Gender inequity isn’t just taking place behind the screen, though. Scodelario emphasizes that over her career, she has always been fortunate to portray multi-faceted, three-dimensional characters—a luxury that not all performers in her demographic can boast. “I’ve never been interested in playing just the boring pretty girl, because I’ve never met a boring pretty girl,” she declares. “Every woman I’ve ever met has been interesting and flawed and damaged and strong and beautiful and reckless and everything in between. I’ve never met a two-dimensional woman, so I’d never want to play one, because it’s just not realistic to me. It doesn’t exist.”

As she approaches her thirtieth birthday, Scodelario is becoming ever more cognizant of the sexist shift in roles offered to women in their thirties and beyond. “I don’t understand this weird idea that we have in Hollywood that once an actress hits a certain age, she can no longer play any roles. Because the older I get, the more I’m going to learn and the better I’m going to be—the same with every actor, right? I feel like this is just the beginning. I want to keep playing weird ice skating, crossbow-launching fish-tailed, blue-haired, crazy people forever!”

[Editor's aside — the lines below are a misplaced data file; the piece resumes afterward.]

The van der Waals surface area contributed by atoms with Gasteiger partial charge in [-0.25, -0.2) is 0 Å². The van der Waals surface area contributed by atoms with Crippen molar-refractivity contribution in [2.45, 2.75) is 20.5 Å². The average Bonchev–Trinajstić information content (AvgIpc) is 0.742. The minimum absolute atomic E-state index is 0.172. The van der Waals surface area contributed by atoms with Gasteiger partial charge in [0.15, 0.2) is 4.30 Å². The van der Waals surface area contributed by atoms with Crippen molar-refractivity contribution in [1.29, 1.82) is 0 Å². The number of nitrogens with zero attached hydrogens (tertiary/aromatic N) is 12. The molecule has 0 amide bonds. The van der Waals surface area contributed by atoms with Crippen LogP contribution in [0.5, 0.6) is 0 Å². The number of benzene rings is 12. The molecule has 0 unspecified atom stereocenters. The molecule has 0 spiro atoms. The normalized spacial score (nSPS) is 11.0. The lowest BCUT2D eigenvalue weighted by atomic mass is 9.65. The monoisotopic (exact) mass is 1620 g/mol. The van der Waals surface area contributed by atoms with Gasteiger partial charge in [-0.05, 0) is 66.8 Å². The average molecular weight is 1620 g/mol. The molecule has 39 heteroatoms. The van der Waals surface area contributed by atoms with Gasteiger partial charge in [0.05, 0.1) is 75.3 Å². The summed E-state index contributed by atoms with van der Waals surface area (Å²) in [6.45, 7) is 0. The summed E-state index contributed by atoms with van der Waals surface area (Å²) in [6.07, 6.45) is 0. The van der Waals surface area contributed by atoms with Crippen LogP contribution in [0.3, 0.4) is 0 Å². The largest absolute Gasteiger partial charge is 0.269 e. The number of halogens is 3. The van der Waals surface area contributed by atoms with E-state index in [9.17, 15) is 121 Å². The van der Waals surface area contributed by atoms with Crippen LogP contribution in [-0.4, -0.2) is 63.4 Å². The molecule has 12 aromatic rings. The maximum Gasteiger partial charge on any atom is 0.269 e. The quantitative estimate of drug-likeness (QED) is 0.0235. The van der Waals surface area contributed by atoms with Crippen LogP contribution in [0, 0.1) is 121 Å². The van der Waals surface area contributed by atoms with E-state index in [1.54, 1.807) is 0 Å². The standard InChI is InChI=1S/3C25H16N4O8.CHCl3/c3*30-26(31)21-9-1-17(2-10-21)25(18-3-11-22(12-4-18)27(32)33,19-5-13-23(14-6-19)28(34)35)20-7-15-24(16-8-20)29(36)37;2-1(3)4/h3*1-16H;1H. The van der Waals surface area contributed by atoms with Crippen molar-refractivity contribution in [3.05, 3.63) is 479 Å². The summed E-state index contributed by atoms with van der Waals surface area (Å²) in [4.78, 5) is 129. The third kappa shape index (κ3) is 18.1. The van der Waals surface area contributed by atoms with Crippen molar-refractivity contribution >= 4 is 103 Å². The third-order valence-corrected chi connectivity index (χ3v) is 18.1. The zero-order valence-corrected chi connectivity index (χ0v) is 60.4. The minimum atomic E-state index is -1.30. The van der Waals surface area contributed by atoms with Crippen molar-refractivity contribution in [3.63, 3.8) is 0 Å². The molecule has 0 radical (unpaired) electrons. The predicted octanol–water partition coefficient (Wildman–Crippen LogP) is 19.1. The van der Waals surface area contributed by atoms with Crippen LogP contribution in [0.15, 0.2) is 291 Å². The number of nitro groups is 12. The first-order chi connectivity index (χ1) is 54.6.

One particular relegation for actresses over a certain age that Scodelario resents is the mother figure. As a mother to a four-year-old boy herself, she does not view motherhood as the end, but rather the beginning. “It’s definitely not mom jeans from now on. Fuck that, I’m a mum, and I don’t want to play a mum. I want to do everything. All of it.”

Though portraying motherhood on screen does not currently reside on Scodelario’s to-do list, she is nothing short of devoted to her family in real life. She may have been off working on international shoots for part of the pandemic, but she also got to set down roots in North London with her husband, actor Benjamin Walker, and her son. “Me and my husband realized it was the most consecutive days that we’ve been around each other since we got married seven years ago, and we haven’t gotten divorced,” she jokes. “So, I think it went well.”